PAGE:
*How was yesterdays homework lesson different than today?
*What is the difference between problems in each subsection of your homework?
* How is this chapter related to and different from the previous chapter?
 
2. Be able to explain these differences.
 
*Explain what the difference is out loud.
            This helps to organize what you have learned.
 
Perhaps you are more visual.
*Break problems down into steps and in your own words describe what you did at each step. Color code steps.

3. Representative Problems

After you complete your homework, pick out a problem that is representative of each subsection and be able to explain how to do it. Again, explain what steps you took and distinguish how this problem is different or similar to other problems in the section.
 
4. Homework

Do all your homework problems.
 
*Don’t skip a problem because it is too easy or overlook it when studying for a test. Sometimes we think we understand or know the problem and at test time we go blank. We go blank because we don’t have experience doing the problem. The problem is familiar but we cant generate how to do it.
 
5. Review for the Test
 
*Don’t wait till the last minute as this may be overwhelming.
*However, do review everything the night before the test.  If you have time, review the day of or right before the test. This helps to activate the material in your short term memory and is also called the recency effect.
*Do practice problems, especially problems that you find challenging.
*Also, review problems that are representative of each section.
 
Yasi Shamtoub, M.A., Ph.D. Cand.

11 Study Tips for Math (Part 1)

Posted on January 19, 2011 at 3:58 AM Comments comments (60)
Study Tips for Math:
 
  1. Read titles of chapters and lessons prior to completing the lesson.
  2. Read any highlighted terms and pay attention to diagrams/charts. They often contain important information.  
  3. Go over your class notes before you start your homework.  
  4. Do the practice problems in the beginning of each section (even though they are not a part of your homework).  
  5. This may be seem obvious but complete your homework and check your answers.
  6. At the end summarize what you learned in the specific lesson and connect the information to previous lessons.
  7. Practice verbally explaining what you learned. This is often difficult for students at first but gets easier with time. Practice after a challenging problem and at the end of each lesson.
  8. Be willing to teach the material to others.
  9. Ask questions in class!
  10. Understand what you are learning rather than just memorizing information.
  11. Lastly, sit in the front row.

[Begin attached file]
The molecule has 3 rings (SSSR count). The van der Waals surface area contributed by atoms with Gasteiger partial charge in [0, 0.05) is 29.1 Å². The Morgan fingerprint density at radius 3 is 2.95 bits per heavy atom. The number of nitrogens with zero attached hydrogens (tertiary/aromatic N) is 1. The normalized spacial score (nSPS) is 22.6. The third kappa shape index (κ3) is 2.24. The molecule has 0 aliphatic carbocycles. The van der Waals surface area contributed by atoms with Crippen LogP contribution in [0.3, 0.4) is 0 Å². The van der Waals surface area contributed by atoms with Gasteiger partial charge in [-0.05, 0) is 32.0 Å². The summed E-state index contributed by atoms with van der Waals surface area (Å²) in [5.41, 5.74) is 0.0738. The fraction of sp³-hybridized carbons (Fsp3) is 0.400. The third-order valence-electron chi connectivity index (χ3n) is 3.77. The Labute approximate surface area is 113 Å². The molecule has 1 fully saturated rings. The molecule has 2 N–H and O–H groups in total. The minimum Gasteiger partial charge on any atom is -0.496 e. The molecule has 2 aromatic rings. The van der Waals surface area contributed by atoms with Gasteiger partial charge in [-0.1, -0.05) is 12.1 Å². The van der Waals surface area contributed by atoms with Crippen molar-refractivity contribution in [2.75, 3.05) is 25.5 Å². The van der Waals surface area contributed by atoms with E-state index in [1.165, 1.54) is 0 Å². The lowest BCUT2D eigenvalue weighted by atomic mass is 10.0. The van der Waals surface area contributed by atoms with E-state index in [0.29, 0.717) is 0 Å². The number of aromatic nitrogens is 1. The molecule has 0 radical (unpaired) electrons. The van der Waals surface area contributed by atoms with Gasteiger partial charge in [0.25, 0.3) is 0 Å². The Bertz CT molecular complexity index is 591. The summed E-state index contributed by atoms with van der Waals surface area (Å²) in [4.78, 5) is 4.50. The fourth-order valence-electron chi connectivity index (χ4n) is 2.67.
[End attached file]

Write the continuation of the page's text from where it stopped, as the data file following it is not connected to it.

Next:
Yasi Shamtoub, M.A.

Visual, Auditory, and Kinesthetic Learners

Posted on January 19, 2011 at 3:36 AM Comments comments (198)

Individuals differ in their learning styles. Below you will find descriptions of visual, auditory, and kinesthetic learners. However, remember that they are just categories and things are not always so cut and dry. Individuals can have a predominant learning style and yet display characteristics of the other learning styles.

Your learning style may be the single most important key to improving your grades.

Students learn in many ways, like seeing, hearing, and experiencing things first hand. But for most students, one of these methods stands out.
Why is this important? Research has shown that students can perform better on tests if they change study habits to fit their own personal learning styles.
For example, visual-learning students will sometimes struggle during essay exams, because they can't recall test material that was "heard" in a lecture.
However, if the visual learner uses a visual aid when studying, like a colorful outline of test materials, he or she may retain more information. For this type of learner, visual tools improve the ability to recall information more completely.
A simple explanation of learning styles is this: Some students remember best materials they've seen, some remember things they've heard, while others remember things they've experienced.

You may recognize your own style quickly, once you look over the characteristics. If any of the traits and characteristics below sound familiar, you may have identified your own style.

Visual Learner Characteristics

Visual learners are those who learn through seeing things. Look over the characteristics below to see if they sound familiar. A visual learner:

  • Is good at spelling but forgets names.
  • Needs quiet study time.
  • Has to think awhile before understanding lecture.
  • Is good at spelling.
  • Likes colors & fashion.
  • Dreams in color.
  • Understands/likes charts.
  • Is good with sign language.

Learning Suggestions for Visual Learners

  • Draw a map of events in history or draw scientific process.
  • Make outlines of everything!
  • Copy what's on the board.
  • Ask the teacher to diagram.
  • Diagram sentences!
  • Take notes, make lists.
  • Watch videos.
  • Color code words, research notes.
  • Outline reading.
  • Use flashcards.
  • Use highlighters, circle words, underline.

Best Test Type for Visual Learners:
Diagramming, reading maps, essays (if you've studied using an outline), showing a process